- Police Beat
- The Forecaster
While the Southern Maine Community College basketball teams fell shy of a conference title and a trip to Nationals, the Seawolves still had plenty to hail this winter.
And the future is very bright indeed.
The SMCC women came into the 2013-14 with their third coach in less than a calendar year, but Julia Howe was able to provide some stability.
With some help.
Howe was fortunate enough to inherit senior Esther Palmieri, a former South Portland Red Riot, and a player who has literally done everything the Seawolves needed during her career.
That right there, gave the program a leg up.
Mix in some other key returners and the arrival of Danielle McCusker, another South Portland native, who was a key contributor at Central Maine CC before returning home, and SMCC was ready to go.
The Seawolves started slowly, winning just once in their first three games, but by early December, after a narrow win over New Hampshire Technical Institute, SMCC had won seven of eight and was 8-3. After a 6-1 January and an up-and-down February, capped by a decisive home win over Vermont Tech in the regular season finale, SMCC finished 18-7 with a solid 12-2 record in Yankee Small College Conference play.
“They were ready for discipline and that helped me,” said Howe, who is also SMCC’s assistant athletic director. “It took awhile, but once they bought in, it was all smooth sailing from there. In the first semester, our chemistry was a little off, but coming off Christmas break, we got along better. I wanted to drive home structure and an up-tempo game and always being competitive defensively. I think the girls basically executed my game plan all season.”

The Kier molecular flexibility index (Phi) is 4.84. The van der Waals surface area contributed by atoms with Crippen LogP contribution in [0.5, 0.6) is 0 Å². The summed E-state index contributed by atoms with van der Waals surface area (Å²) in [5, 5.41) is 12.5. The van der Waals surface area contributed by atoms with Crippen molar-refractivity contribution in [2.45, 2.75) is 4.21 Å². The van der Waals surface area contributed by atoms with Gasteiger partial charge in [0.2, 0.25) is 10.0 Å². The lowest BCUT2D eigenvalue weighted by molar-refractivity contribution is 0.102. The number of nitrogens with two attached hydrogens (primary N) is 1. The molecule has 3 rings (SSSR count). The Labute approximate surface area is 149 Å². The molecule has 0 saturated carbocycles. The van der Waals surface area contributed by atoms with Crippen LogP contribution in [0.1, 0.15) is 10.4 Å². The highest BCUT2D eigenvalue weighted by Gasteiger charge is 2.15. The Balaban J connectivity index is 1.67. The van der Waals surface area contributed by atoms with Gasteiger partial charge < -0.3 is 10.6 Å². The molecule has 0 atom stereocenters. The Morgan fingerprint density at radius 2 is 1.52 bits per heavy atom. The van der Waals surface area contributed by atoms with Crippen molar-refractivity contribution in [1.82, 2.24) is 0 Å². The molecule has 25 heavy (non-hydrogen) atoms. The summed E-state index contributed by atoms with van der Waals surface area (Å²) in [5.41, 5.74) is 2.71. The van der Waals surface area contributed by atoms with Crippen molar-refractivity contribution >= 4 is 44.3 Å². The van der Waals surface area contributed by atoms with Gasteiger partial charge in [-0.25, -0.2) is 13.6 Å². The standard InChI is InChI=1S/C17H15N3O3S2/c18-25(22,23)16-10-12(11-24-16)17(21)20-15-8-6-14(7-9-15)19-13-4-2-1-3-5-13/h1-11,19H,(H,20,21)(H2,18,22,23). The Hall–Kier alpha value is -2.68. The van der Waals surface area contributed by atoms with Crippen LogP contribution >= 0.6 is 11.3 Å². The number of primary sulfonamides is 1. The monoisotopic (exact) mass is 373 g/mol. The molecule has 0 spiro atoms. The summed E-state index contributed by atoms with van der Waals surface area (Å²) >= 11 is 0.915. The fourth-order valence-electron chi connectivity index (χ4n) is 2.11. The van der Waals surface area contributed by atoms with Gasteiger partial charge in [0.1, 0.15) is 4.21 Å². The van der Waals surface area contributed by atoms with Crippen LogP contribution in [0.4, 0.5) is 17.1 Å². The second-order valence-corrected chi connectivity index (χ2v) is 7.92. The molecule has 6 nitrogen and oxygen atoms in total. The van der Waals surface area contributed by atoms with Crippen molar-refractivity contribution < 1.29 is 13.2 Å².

Late heroics from McCusker and Palmieri helped the Seawolves rally to beat NHTI, 63-58, in the YSCC quarterfinals, but the season came to an end with a 75-67 setback to U. Maine-Augusta. McCusker and Maria Veino both had 17 points and SMCC had a decisive advantage on the glass (a 46-31 rebounding advantage), but still suffered the painful defeat and ended 19-8, a better mark than the 17-9 put up by the 2012-13 squad.
“The way it ended was disappointing. but overall, I’m very pleased,” Howe said. “I worked with a great group of kids. I didn’t have a ton of them, but they were hard working and did what I asked. I thought we had a very successful season. We did a lot of good things. We elevated the program and showed we could be competitive with anybody. I think we lived up to expectations.”
SMCC only loses three players, but it’s the quality of the players departing every bit as much as the quantity that will be felt.